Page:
The Hart-Scott-Rodino Act exempts most internal reorganisations from the filing requirements under the ‘intraperson transaction’ exemption. Transactions where the same ultimate parent entity controls the acquiring and at least one of the acquired persons are exempt. The person that ultimately controls the buyer or seller is considered an ultimate parent entity. For corporate entities, ‘control’ means holding 50% or more of the voting securities of the corporation or the present right to appoint 50% or more of the board. As noted above, ‘control’ for unincorporated entities is holding the right to 50% or more of the profits or the right to 50% or more of the assets upon dissolution. If the transaction meets the jurisdictional thresholds and no exemption applies, the Hart-Scott-Rodino Act may require a filing for an internal reorganisation if there is a change in the ultimate parent entity.
Do thresholds apply to determine when a transaction is caught by merger control legislation?
Transactions that meet each of the following criteria (as applicable) are reportable under the Hart-Scott-Rodino ActAntitrust Improvements Act of 1976, as amended, unless a specific exemption under the Hart-Scott-Rodino Act or Hart-Scott-Rodino Rules applies:
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The Federal Trade Commission (FTC) revises all monetary thresholds, including the applicable reporting thresholds, annually to account for changes in gross national product. The adjusted thresholds are typically indicated by ‘as adjusted’ language. The thresholds stated above became effective on February 20 2015.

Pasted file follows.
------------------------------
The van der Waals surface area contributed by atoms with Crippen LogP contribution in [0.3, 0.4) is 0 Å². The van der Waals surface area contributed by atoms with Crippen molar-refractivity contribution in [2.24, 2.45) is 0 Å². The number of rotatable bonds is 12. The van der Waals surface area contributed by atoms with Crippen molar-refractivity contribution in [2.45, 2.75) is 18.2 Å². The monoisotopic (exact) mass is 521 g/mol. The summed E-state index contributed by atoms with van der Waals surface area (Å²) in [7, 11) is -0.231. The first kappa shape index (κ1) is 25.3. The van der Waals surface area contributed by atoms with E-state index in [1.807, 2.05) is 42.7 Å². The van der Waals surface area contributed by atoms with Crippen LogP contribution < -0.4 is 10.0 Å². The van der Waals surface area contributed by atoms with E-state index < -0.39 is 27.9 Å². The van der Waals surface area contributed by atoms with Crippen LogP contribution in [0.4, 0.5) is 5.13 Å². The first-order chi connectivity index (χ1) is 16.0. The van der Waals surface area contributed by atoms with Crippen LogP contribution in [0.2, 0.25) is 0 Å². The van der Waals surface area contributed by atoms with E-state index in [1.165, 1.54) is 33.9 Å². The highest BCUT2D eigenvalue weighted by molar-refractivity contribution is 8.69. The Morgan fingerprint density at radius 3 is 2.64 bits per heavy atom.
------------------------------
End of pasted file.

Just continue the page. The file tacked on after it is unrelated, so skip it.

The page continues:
Some transactions qualify for an exemption under the Hart-Scott-Rodino Act or Hart-Scott-Rodino Rules. Parties to these transactions need not report the transaction, even if the jurisdictional thresholds are met. For example, the following transactions are exempt from filing under the Hart-Scott-Rodino Act:
- stock splits and dividends that do not increase the percentage of stock owned by any person;
- certain acquisitions of voting securities solely for investment purposes;
- intraperson acquisitions;
- certain acquisitions of goods or realty in the ordinary course of business;
- acquisitions of certain real property;
- acquisitions of non-voting securities and obligations that are not voting securities (eg, mortgages, bonds and deeds of trust); and
- certain acquisitions involving foreign governments and entities.
The Hart-Scott-Rodino Rules and corresponding guidance from the agencies can be nuanced with regards to whether a filing is necessary; experienced antitrust counsel can offer advice in determining whether a transaction is exempt. Further, regulators may still investigate and seek to enjoin or unwind any transaction that they believe is harmful to competition, even if the transaction does not meet the jurisdictional thresholds of the Hart-Scott-Rodino Act or an exemption renders a filing unnecessary.